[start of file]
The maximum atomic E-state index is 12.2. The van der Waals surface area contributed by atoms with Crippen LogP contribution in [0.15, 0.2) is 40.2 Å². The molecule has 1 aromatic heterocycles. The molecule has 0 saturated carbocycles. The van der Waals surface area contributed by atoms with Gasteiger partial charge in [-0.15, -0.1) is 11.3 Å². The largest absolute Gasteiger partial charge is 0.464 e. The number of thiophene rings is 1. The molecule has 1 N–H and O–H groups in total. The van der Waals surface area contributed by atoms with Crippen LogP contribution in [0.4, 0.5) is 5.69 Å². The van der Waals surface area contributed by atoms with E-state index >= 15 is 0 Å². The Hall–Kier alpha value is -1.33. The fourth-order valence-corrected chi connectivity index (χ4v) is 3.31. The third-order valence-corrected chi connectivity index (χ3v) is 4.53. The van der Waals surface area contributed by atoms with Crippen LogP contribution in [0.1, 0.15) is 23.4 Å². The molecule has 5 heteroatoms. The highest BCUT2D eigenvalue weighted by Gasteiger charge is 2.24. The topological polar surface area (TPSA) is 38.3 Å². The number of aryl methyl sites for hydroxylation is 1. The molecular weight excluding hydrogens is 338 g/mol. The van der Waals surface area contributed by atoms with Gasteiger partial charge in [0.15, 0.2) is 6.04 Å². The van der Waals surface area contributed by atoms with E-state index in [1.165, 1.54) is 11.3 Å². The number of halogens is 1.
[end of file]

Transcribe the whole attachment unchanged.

The maximum atomic E-state index is 12.2. The van der Waals surface area contributed by atoms with Crippen LogP contribution in [0.15, 0.2) is 40.2 Å². The molecule has 1 aromatic heterocycles. The molecule has 0 saturated carbocycles. The van der Waals surface area contributed by atoms with Gasteiger partial charge in [-0.15, -0.1) is 11.3 Å². The largest absolute Gasteiger partial charge is 0.464 e. The number of thiophene rings is 1. The molecule has 1 N–H and O–H groups in total. The van der Waals surface area contributed by atoms with Crippen LogP contribution in [0.4, 0.5) is 5.69 Å². The van der Waals surface area contributed by atoms with E-state index >= 15 is 0 Å². The Hall–Kier alpha value is -1.33. The fourth-order valence-corrected chi connectivity index (χ4v) is 3.31. The third-order valence-corrected chi connectivity index (χ3v) is 4.53. The van der Waals surface area contributed by atoms with Crippen LogP contribution in [0.1, 0.15) is 23.4 Å². The molecule has 5 heteroatoms. The highest BCUT2D eigenvalue weighted by Gasteiger charge is 2.24. The topological polar surface area (TPSA) is 38.3 Å². The number of aryl methyl sites for hydroxylation is 1. The molecular weight excluding hydrogens is 338 g/mol. The van der Waals surface area contributed by atoms with Gasteiger partial charge in [0.15, 0.2) is 6.04 Å². The van der Waals surface area contributed by atoms with E-state index in [1.165, 1.54) is 11.3 Å². The number of halogens is 1.